Lords Amendment: In page 22, line 10, at end insert:
(3A) Where a new highway to be constructed by virtue of the said section 26(2) by a London borough council or the Common Council will communicate with a metropolitan road, the communication shall not be made unless the manner in which it is to be made has been approved by the Greater London Council.
§ Mr. Galbraith
I beg to move, That this House doth agree with the Lords in the said Amendment.
The effect of this Amendment is to require a London borough to obtain the consent of the G.L.C. as to the way in which any new road is made to communicate or link with a metropolitan road. This is achieved by applying to the London authorities in respect of metropolitan roads, a requirement similar to that in Section 26 of the Highways Act, 1959, where the consent of the Minister has to be obtained as to the way in which a new road is to communicate with a trunk road.
In respect of metropolitan roads the Amendment puts the G.L.C. in the same position as the Minister in respect of metropolitan roads. This is right since the construction of an entirely new road linking with a metropolitan road might be expected to affect the traffic pattern on the metropolitan road, so that the G.L.C. should have some say in the matter. Although the desire was expressed in another place to go rather further, the Amendment was welcomed and I trust that it will also be welcomed in this House.
§ Mr. Mellish
I make a prediction that when the Bill becomes law it will not 1829 be long before an Amendment is necessary to avoid the ridiculous position which will be created because of the division of road responsibilities. Some are in the control of the Greater London boroughs and some in the control of the Greater London Council and the Ministry, and all will be consulting each other to work out a scheme. I think that a great chance has been missed because the G.L.C. has not been given an overall responsibility as it should have been, except in respect of minor roads. I would give the Council all the powers necessary to control all roads and take away from the Minister a lot of his present powers.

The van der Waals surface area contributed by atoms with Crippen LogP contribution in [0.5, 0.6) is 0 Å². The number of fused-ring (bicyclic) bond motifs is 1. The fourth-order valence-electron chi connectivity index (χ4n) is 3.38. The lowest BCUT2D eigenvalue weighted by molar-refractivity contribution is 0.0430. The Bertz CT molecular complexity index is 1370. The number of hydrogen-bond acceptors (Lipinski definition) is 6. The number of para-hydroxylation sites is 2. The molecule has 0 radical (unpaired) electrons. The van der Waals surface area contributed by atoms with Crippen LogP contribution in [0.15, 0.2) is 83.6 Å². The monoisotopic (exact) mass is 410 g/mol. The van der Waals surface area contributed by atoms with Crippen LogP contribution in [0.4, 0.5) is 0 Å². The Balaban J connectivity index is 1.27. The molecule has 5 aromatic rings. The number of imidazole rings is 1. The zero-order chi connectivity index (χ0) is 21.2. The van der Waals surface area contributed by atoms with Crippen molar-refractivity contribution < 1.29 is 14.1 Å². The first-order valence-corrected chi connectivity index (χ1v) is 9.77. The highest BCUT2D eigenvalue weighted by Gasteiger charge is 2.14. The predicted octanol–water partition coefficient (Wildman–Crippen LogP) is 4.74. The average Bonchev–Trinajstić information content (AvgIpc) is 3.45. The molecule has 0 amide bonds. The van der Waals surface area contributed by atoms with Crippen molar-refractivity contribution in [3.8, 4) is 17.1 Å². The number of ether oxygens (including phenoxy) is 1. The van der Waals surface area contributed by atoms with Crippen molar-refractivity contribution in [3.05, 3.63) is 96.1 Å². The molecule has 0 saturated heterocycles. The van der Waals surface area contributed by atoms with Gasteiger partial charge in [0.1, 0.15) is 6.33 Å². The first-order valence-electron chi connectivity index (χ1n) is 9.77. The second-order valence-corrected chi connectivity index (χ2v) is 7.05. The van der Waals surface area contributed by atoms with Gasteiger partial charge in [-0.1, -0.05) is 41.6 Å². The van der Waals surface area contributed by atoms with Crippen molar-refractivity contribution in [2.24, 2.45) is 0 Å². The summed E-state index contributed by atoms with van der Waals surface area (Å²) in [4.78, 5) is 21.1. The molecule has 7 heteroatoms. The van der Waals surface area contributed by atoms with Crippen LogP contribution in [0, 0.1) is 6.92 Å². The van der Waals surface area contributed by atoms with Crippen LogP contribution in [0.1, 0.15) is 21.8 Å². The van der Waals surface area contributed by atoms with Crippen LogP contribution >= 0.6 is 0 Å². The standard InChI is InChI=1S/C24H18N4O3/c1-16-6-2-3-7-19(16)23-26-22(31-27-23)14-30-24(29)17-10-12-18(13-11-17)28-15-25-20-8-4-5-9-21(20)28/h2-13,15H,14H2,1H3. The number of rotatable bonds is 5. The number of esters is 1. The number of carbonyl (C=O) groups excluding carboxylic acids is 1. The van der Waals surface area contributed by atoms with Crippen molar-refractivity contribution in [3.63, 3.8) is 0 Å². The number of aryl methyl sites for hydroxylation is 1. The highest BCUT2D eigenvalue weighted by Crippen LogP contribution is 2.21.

§ Mr. Barter
I am sure that the hon. Gentleman would accept that the purpose of the Amendment is to ensure that a road going through a borough would come from somewhere and would go somewhere and that that is wholly desirable.
§ Mr. Mellish
I do not think that we need an Amendment to prove that a road comes from somewhere and ends somewhere else.
There are arguments about what consultation should take place and how it should be done. In the end this situation will have to be amended. I do not blame the Parliamentary Secretary, because I am sure that had he been in office at the time it would not have happened. But we shall have to do something about the division of responsibility for roads.
§ Question put and agreed to.
§ Subsequent Lords Amendments agreed to.